How long does it take to cook Padron peppers?
Pan frying them is the fastest method for cooking Padron peppers and takes around 5 minutes. Other options include baking them or grilling them, both methods take more time than pan frying your Padron peppers.
- Pan fry: 5 minutes
- Oven baked: 15-20 minutes
- Grill: 12-16 minutes
Are Padron peppers healthy?
A small tapas serving is considered a healthy snack. A 150g serving contains the following nutritional facts;
- 170 calories
- Total fat 14.4g
- Saturated fat 2g
- Sodium 106mg
- Carbs 20.5g
- Dietary fiber 4.5g
- Sugars 6.1g
- Protein 2g
Can you freeze fresh Padron peppers?
Fresh uncooked Padron peppers can be frozen. Use a freezer bag or airtight container when storing your Padron peppers in the freezer. Frozen Padron peppers will keep for up to 3 months once frozen.
How long do fresh Padron peppers last in the fridge?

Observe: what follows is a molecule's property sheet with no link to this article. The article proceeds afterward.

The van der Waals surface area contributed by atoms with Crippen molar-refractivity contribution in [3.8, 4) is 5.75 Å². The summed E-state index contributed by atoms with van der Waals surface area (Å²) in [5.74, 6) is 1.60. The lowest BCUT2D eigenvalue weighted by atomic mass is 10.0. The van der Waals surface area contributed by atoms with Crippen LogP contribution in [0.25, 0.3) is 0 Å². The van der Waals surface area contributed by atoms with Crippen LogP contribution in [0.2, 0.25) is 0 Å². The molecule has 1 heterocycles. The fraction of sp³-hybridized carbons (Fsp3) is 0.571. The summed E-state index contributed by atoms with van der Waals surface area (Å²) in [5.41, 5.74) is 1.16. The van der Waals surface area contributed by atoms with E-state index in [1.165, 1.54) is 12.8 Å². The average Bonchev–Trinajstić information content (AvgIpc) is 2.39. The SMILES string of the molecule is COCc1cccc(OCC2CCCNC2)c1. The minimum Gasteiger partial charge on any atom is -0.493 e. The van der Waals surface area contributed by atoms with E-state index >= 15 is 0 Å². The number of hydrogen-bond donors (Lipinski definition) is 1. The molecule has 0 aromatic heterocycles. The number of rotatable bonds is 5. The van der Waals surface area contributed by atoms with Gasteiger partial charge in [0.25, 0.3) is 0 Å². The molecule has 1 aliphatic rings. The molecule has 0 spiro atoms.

This always depends on how fresh they are when purchased. Expect fresh Padron peppers to keep for up to 4 days when refrigerated in an airtight container.
Looking for some more tasty tapas recipes?
- Roasted potatoes with chorizo and thyme - this is simply chorizo, potatoes, onion, and herbs and spices, and simply delicious.
- Catalan roasted vegetables (escalivada Catalana) - the focus is on eggplant, red bell pepper, and onion, which are simmered down with herbs and spices until they're soft and gooey.
- Spiced cheese pate (almogrote) - from the Canary Islands, this incredible invention is important for any cheese lover out there.
- Spanish mussels in a rich tomato sofrito sauce - the sofrito sauce is out again and it also works wonders with mussels.
- Olive tapenade (vegan recipe) - this is a vegan version of the typical recipe so great to serve at parties or enjoy alone smeared over some bread.
- Shrimp in a Cava bath (prawns in sparkling wine) - literally shrimp marinated in sparkling wine with a little bit of paprika and salt, then fried and ready to devour.
- Blue cheese and sherry spread - you only need 2 ingredients to make this but the flavor combo works so well together it tastes much more complex.
- Anchovy and red pepper (capsicum) spread - this spread has some very bold flavors and colors to boot!